“When we become protective of our culture and impose standards on people, then we run the risk of becoming like some of the most restrictive countries who have a cultural or religious police that forces people to do things that they don’t necessarily agree with.”
“We need to be free enough to understand that we are not obligated to follow culture but at the same time inspirational enough, so that the young can see the value in the culture, and the elders to also understand that every new generation will see things their way, and so we cannot police that,” he says.
With this he explains that article 11 of the constitution defines that Rwanda has a rich cultural background heritage from which we should inspire ourselves to look for homegrown solutions.
“The only reference, therefore that we legally make of cultures is looking for homegrown solutions like Gacaca, and Umuganda that we can apply today and be beneficial to the community. Everything else you cannot compel people as they are not obligated to abide by them to be citizens of Rwanda.”
Effects of culture on feminism movement
The Women’s right movement believed to have been birthed in the early 18th century in New York, has since taken in all parts of the world, by women bothered and discontent with the many limitations placed upon them by society along with the many freedoms they are denied.
While Rwanda is one of the leading global gender-equality success stories, many women have stood up to fight the cultural norms that limit their freedom.
Olive Uwamariya is a gender activist. When questioned about some of the cultural beliefs that she thinks should not be relevant in today’s society, this is what she had to say:
“Any cultural belief that discriminates or reinforces traditional gender norms that inhibit a segment of the population from enjoying their rights. For instance, kwambara ukikwiza is a post-colonial culture which requires women to dress in ways society deems acceptable and this is rooted in the need to control women’s bodies. The world we live in today should not dictate how people dress, women should have full control and autonomy over their own bodies and choices,” she says.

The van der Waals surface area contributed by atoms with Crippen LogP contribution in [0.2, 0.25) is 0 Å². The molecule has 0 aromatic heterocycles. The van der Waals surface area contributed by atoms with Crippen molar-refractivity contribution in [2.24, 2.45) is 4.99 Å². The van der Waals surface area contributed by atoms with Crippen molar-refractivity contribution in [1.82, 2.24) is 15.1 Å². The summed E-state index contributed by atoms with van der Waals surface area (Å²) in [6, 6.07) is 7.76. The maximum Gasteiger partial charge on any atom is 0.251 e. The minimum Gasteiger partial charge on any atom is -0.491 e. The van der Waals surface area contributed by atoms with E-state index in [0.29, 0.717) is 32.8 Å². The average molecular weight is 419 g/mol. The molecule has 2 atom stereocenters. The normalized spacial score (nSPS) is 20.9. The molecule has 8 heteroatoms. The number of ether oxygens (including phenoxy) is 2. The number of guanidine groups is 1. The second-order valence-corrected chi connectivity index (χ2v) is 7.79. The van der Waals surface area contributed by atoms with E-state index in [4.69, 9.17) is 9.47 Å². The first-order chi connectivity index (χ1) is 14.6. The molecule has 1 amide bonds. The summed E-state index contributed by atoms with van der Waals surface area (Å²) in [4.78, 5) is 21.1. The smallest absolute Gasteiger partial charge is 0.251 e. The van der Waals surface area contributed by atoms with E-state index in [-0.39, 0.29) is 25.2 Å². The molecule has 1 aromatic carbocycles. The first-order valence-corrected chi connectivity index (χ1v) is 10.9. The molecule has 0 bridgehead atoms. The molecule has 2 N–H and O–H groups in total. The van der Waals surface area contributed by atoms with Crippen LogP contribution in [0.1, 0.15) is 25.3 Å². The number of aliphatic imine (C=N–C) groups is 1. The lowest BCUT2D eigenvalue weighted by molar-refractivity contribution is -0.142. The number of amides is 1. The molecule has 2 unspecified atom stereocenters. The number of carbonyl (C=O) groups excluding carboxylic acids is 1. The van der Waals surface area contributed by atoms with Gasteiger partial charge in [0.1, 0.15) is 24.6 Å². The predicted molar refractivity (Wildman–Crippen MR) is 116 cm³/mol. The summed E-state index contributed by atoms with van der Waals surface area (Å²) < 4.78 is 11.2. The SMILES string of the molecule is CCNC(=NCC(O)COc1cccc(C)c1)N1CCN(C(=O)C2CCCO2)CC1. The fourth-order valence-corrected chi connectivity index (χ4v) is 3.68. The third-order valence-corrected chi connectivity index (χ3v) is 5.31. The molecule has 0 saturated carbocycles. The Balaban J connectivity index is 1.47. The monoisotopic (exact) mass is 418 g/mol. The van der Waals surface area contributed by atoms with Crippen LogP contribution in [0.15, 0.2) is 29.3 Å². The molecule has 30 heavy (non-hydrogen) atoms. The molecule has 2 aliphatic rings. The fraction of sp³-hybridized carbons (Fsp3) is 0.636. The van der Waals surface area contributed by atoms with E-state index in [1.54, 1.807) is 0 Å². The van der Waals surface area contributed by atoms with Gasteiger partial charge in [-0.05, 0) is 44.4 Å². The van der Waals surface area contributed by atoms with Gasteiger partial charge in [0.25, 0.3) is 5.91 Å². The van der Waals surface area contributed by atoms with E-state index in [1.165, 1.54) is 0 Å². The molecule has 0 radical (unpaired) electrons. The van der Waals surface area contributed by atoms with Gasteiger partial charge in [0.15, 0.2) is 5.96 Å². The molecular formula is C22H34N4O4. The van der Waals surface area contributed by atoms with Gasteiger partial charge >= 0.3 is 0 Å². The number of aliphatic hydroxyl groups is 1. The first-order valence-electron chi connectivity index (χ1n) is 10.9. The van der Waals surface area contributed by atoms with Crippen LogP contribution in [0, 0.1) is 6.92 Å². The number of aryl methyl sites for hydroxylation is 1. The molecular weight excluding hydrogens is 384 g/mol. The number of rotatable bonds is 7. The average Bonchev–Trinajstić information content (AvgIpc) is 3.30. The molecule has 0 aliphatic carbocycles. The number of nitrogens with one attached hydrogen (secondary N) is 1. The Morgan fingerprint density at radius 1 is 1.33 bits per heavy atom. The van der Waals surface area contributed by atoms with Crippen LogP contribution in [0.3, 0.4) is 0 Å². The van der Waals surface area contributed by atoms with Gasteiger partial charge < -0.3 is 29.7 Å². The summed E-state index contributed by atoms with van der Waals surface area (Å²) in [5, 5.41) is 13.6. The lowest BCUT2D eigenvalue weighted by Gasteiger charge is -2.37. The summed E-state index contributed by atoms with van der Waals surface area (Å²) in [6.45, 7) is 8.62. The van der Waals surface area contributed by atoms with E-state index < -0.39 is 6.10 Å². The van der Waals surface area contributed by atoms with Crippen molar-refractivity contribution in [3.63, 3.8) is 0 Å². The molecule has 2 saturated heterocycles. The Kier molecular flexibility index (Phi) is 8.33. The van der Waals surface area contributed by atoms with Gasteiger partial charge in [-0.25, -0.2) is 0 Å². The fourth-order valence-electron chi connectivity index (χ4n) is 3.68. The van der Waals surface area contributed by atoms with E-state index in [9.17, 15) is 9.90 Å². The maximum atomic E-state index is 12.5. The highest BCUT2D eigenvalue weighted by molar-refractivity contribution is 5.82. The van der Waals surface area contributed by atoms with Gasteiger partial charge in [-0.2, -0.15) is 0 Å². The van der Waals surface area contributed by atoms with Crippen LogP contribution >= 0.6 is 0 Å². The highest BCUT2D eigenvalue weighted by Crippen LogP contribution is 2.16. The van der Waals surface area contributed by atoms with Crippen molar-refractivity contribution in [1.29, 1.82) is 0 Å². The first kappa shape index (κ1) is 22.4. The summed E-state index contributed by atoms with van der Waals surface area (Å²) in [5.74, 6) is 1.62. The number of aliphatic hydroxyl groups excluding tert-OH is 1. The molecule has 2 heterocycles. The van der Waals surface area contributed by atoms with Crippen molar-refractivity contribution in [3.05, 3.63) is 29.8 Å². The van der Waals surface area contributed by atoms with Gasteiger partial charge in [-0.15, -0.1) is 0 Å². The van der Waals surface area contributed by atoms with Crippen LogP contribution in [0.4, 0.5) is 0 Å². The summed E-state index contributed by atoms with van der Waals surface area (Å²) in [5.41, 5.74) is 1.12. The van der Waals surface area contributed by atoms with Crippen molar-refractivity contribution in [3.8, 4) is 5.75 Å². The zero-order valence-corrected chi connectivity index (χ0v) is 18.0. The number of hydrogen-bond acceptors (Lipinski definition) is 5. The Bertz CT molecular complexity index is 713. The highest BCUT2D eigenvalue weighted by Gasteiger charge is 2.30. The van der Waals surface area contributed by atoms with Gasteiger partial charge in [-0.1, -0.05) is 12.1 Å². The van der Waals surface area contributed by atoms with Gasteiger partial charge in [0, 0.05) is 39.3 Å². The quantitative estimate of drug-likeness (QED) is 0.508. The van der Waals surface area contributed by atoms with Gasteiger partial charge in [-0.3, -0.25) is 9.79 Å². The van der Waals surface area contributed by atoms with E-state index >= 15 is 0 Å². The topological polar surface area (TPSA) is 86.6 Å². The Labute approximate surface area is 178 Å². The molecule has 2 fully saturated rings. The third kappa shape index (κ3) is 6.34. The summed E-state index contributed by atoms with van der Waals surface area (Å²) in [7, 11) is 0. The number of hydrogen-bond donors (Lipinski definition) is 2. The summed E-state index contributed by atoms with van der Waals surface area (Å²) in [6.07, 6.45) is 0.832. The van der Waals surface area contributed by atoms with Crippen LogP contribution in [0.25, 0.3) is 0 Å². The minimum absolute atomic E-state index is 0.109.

In October, the Rwanda National Itorero Commission (NIC) issued a letter announcing the stripping of the ‘Ubutore’ (noble warrior) title of a Rwandan female artiste, Oda Paccy from Itorero on the basis of her sharing a nude cover photo of her song and a song title that were considered “inappropriate according to Rwandan values”.
In the same month Rwandan representative at Miss Supranational Munyaneza Djazira was disqualified on the basis of her sharing photos that were deemed “inappropriate and against Rwandan values”.
The actions received mixed reactions on different social media platforms with some acknowledging that the artiste’s action compromised Rwandan values, while others argued that culture has evolved over time, and that the older generation simply has to accept it.
Feminists in Rwanda went ahead and signed a petition to institutions and individuals to stop policing and restricting women and girls’ bodily autonomy and freedom on baseless grounds of ‘culture’.